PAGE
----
Patients with COVID-19 who experience acute respiratory distress syndrome (ARDS) commonly require mechanical ventilation. There are numerous studies examining optimal management of and treatment for COVID-19. However, there are few data available  on specific ventilation strategies for ARDS.

According to Mark E. Seubert, MD, and Marco Goeijenbier, PhD, support mode during invasive mechanical ventilation is associated with potential benefits that include conserving of diaphragmatic motility, avoiding the negative consequences of the longer use of neuromuscular blockers, and limiting the occurrence of ventilator-induced lung injury. The researchers conducted a retrospective study of confirmed nonhyperdynamic patients with SARS-CoV-2 infection who required mechanical ventilation to examine the association between the occurrence of kidney injury and the decreased ratio of support to controlled ventilation.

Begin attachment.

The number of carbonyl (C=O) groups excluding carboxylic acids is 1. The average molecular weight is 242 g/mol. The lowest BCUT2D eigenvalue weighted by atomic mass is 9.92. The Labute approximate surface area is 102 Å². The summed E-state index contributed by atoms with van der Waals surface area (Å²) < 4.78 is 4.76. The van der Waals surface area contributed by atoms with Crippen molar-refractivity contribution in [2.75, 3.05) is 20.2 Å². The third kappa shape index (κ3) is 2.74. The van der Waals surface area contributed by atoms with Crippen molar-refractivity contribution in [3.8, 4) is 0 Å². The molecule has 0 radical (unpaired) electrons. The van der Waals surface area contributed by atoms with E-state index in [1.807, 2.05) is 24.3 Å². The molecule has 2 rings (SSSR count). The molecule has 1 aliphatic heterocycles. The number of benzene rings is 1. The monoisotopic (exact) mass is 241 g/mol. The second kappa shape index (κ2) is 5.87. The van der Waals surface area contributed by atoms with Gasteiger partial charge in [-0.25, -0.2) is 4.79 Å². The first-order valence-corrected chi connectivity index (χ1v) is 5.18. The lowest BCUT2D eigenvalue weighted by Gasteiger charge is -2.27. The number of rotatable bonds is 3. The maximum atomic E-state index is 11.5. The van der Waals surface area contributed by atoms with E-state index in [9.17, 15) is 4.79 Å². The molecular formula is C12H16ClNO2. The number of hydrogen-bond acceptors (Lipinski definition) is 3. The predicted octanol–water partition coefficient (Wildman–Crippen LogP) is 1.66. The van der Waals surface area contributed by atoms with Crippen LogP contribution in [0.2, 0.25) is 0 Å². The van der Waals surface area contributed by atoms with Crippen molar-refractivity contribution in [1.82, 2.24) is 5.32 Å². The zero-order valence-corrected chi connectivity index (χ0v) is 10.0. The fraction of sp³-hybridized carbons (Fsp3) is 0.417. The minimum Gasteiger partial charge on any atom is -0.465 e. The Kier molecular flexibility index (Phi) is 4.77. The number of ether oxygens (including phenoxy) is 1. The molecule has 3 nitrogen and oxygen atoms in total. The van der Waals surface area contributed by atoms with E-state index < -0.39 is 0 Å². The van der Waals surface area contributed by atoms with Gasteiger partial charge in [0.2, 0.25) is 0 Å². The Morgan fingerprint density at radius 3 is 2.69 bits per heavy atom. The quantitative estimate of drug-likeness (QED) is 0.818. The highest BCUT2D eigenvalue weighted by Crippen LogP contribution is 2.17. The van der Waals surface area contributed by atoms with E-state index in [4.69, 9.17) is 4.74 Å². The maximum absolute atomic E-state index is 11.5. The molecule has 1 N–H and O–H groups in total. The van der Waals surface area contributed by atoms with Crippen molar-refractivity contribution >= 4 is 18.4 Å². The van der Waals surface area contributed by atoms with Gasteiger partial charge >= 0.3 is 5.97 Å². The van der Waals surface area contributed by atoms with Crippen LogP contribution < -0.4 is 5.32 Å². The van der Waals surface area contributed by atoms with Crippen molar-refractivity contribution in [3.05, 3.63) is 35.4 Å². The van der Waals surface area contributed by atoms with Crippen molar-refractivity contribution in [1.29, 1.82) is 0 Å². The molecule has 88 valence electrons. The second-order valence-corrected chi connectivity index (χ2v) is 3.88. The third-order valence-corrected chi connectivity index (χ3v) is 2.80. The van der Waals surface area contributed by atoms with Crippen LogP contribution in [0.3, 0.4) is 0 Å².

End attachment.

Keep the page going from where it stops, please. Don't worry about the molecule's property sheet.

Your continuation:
The total incidence of AKI in this cohort was low (n=5/41). Sixteen of 41 patients underwent patient-triggered pressure support breathing at least 80% of the time. In that group, there was a lower percentage of AKI (0/16 vs 5/25), determined as a creatinine level above 177 µmol/L in the first 200 hours. There was a negative correlation between time spent on support ventilation and peak creatinine levels (r=–0.35). Disease severity scores were significantly higher in the group predominantly on control ventilation.

“Early patient-triggered ventilation in patients with COVID-19 may be associated with lower rates of acute kidney injury,” the researchers said.

Source: Journal of Clinical Medicine

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